Battle on birdflu - Vietnam culls, China vaccinates, Indonesia ignores!

Vietnam has slaughtered thousands of birds in its two largest cities this week while other Asian nations have also upped their efforts to halt the spread of deadly avian flu.

The Chinese government has promised to help pay for the vaccination of its entire stock of 14 billion poultry against bird flu.

The deadly H5N1 strain of bird flu is endemic in poultry in parts of Asia and has already killed more than 60 people in the region along with millions of birds.

Although the virus remains hard for people to catch, experts fear it could mutate into a form which can be passed easily from person to person triggering off a pandemic in which millions could die.

Experts in Britain say it believes an outbreak of H5N1 in a quarantine center last month was introduced by birds imported from Taiwan.

The outbreak had previously been blamed on a parrot from South America, a region which has no reported cases of H5N1.

At present officials in Vietnam are racing against time to meet the government's deadline of Tuesday for ending poultry raising in the capital Hanoi and in Ho Chi Minh City, the country's commercial hub and largest urban center.

Police, veterinarians and health workers, wearing masks and protective clothes, have gathered in force at duck farms in Hoang Mai district on the edge of Hanoi where outbreaks were detected earlier.

A veterinary official Phi Thanh Hai said they are in the process of carrying out the city's decision to kill all the poultry inside the city as 3,500 ducks quacked in bags after being rounded up at a pond next to the Red River.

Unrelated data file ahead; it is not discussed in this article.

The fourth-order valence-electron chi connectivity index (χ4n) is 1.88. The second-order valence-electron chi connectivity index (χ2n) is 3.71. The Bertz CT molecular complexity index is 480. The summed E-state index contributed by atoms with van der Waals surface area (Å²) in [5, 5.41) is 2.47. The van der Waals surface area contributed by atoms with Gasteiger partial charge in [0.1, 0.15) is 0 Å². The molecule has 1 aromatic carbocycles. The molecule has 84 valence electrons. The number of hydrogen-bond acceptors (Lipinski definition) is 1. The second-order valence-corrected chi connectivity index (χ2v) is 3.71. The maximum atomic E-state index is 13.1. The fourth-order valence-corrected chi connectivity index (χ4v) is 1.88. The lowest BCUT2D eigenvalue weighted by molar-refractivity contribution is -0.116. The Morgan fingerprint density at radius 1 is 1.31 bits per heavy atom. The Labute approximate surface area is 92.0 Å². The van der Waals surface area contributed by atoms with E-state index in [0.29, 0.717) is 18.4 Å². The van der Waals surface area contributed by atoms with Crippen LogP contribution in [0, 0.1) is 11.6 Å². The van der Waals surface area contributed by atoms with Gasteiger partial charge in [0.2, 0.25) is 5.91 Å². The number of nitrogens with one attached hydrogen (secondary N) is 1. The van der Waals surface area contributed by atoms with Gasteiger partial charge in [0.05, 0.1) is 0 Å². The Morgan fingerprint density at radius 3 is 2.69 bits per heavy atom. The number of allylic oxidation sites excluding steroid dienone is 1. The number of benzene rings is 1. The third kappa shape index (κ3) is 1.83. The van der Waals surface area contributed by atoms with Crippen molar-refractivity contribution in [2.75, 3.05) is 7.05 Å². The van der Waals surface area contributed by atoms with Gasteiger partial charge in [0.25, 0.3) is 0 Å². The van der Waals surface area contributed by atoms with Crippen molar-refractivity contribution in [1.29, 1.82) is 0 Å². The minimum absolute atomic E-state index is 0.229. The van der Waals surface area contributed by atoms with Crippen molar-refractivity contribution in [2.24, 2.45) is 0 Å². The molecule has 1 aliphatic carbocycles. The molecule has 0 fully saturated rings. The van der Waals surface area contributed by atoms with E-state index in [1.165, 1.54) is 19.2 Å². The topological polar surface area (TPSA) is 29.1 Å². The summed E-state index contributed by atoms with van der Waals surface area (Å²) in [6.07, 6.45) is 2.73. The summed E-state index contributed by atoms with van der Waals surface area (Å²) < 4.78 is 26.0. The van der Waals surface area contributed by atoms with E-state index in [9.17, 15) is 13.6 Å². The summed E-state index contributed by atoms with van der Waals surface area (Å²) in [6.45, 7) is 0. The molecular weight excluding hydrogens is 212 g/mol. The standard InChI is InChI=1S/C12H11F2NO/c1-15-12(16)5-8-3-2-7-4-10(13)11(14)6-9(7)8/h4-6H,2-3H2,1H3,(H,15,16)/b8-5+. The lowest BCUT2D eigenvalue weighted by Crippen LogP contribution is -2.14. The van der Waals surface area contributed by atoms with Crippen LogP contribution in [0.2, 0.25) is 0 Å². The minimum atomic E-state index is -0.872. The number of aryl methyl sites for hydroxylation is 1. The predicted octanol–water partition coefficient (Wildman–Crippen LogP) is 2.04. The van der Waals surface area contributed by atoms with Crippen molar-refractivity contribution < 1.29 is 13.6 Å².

According to Hanoi poultry farmers they have received compensation of 15,000 dong for each destroyed duck, which cost 40,000 dong to raise. To date forty-two people have died from bird flu in Vietnam.

Bernard Vallat, director general of the World Organization for Animal Health, urged vaccination of poultry and has said that Indonesia and Vietnam should be given more resources to help stamp out the spread of the virus.

Vallat says that early detection is the first line of defense in defeating the virus but Indonesia and Vietnam, which do not have enough resources and adequate organization, have been late in responding to bird flu.

He maintains they cannot manage the virus by just killing animals at this stage as it is too late and the only solution is vaccination.

Indonesian resources have already been stretched by the tsunami disaster last December, and they have largely ignored calls for a mass cull of chickens, saying it does not have funds to compensate owners.

Meanwhile China, battling several outbreaks of H5N1 among poultry, is attempting to vaccinate billions of birds.

Jia Youling, director-general of the Agriculture Ministry's veterinary bureau, has reportedly said that the central government will cover 50 to 80 percent of provinces' costs, but gave no timetable for the inoculation campaign.

He has said that the nine outbreaks reported across China this autumn have been 'basically brought under control'.

Migrating birds have also carried the virus to eastern Europe and Kuwait and experts fear it will soon spread to Africa.

Britain now says an outbreak last month in a quarantine center was caused by birds imported from Taiwan, rather than a parrot from Suriname, originally thought to be the carrier.

The government has said that more than 50 birds from Taiwan died at the quarantine center.

According to officials, tissue samples from the birds were pooled so it was impossible to say how many of the 53 dead birds had been killed by H5N1.

Animal welfare minister Ben Bradshaw says there is very strong evidence in the epidemiological report that it came via Taiwan.

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